The Beatles in film

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The Beatles appeared in five motion pictures, most of which were very well received. The exception was the (mostly unscripted) television film Magical Mystery Tour which was panned by critics and the public alike. Each of their films had the same name as their associated soundtrack album and a song on that album.

Films starring The Beatles[edit]

A Hard Day's Night[edit]

A Hard Day's Night poster

The Beatles had a successful film career, beginning with A Hard Day's Night (1964), a loosely scripted comic farce, sometimes compared to the Marx Brothers in style. A black-and-white film, it focused on Beatlemania and the band's hectic touring lifestyle and was directed by the up-and-coming Richard Lester, who was known for having directed a television version of the successful BBC radio series The Goon Show as well as the off-beat short film The Running, Jumping and Standing Still Film, with Peter Sellers and Spike Milligan. A Hard Day's Night is a mockumentary of the four members as they make their way to a London television programme. The film, released at the height of Beatlemania, was well received by critics, and remains one of the most influential jukebox musicals.[1][2]

Help![edit]

In 1965 came Help!; an Eastmancolour extravaganza, which was also directed by Lester. The film was shot in exotic locations (such as Salisbury Plain, with Stonehenge visible in the background; the Bahamas; and Salzburg and the Tyrol region of the Austrian Alps) in the style of a Mr. Magoo spoof along with even more Marx Brothers-style zaniness: For example, the film is dedicated "to Elias Howe, who, in 1846, invented the sewing machine." It was the first Beatles film filmed in colour.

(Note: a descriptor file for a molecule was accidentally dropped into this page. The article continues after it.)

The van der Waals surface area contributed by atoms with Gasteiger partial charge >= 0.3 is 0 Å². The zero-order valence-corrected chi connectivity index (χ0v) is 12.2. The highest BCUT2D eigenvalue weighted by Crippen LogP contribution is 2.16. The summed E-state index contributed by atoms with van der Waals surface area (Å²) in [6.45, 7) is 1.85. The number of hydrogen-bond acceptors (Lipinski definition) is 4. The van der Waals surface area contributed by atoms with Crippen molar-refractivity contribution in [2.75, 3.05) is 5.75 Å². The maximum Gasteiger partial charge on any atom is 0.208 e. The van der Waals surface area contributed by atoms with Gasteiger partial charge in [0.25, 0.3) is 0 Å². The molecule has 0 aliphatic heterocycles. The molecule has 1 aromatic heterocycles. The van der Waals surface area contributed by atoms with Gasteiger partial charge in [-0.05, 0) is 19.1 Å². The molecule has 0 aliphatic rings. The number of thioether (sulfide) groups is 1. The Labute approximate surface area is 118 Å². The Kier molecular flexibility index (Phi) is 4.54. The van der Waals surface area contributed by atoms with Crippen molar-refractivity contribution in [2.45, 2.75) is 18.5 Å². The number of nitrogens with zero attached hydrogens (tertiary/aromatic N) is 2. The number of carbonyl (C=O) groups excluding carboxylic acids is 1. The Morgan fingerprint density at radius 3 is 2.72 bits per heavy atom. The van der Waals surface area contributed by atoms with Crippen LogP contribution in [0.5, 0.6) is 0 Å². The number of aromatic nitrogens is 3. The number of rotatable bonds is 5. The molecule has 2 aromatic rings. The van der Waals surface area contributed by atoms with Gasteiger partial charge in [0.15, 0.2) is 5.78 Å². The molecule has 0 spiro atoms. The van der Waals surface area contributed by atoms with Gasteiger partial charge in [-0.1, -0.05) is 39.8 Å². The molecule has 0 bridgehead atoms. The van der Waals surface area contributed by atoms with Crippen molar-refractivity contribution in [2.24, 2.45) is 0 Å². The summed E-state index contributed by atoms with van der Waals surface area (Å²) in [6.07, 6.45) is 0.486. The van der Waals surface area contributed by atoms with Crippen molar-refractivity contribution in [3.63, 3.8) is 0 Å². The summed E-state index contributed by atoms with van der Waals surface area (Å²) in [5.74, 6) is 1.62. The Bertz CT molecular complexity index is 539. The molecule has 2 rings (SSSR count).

Magical Mystery Tour[edit]

The Magical Mystery Tour film was essentially McCartney's idea, which was thought up as he returned from a trip to the U.S. in the late spring of 1967, and was loosely inspired by press coverage McCartney had read about Ken Kesey's Merry Pranksters' LSD-fuelled American bus odyssey.[3] McCartney felt inspired to take this idea and blend it with the peculiarly English working class tradition of charabanc mystery tours, in which children took chaperoned bus rides through the English countryside, destination unknown. The film was critically dismissed when it was aired on the BBC's premier television network, BBC-1, on Boxing Day — a day primarily for traditional "cosy, family entertainment".[citation needed] While the film has historical importance as an early advance into the music video age, at the time many viewers found it plotless and confusing. Compounding this culture clash was the fact that the film was made in colour and made use of colour filters for some of the scenes - particularly in a sequence for "Blue Jay Way" - but in December 1967 practically no-one in the UK owned a colour receiver, the service only having started a few months earlier.

Yellow Submarine[edit]

The animated Yellow Submarine followed in 1968, but had little direct input from The Beatles, save for a live-action epilogue and the contribution of five new songs (including "Only a Northern Song", an unreleased track from the Sgt. Pepper sessions). It was acclaimed for its boldly innovative graphic style and especially stinging pangs of heartbreak, along with the soundtrack. The Beatles are said to have been pleased with the result and attended its highly publicised London premiere. Regarding the voices provided by voice actors for The Beatles in the film, each one of The Beatles thought his own voice was not quite right, whilst saying that the other three were perfect.[citation needed]

Let It Be[edit]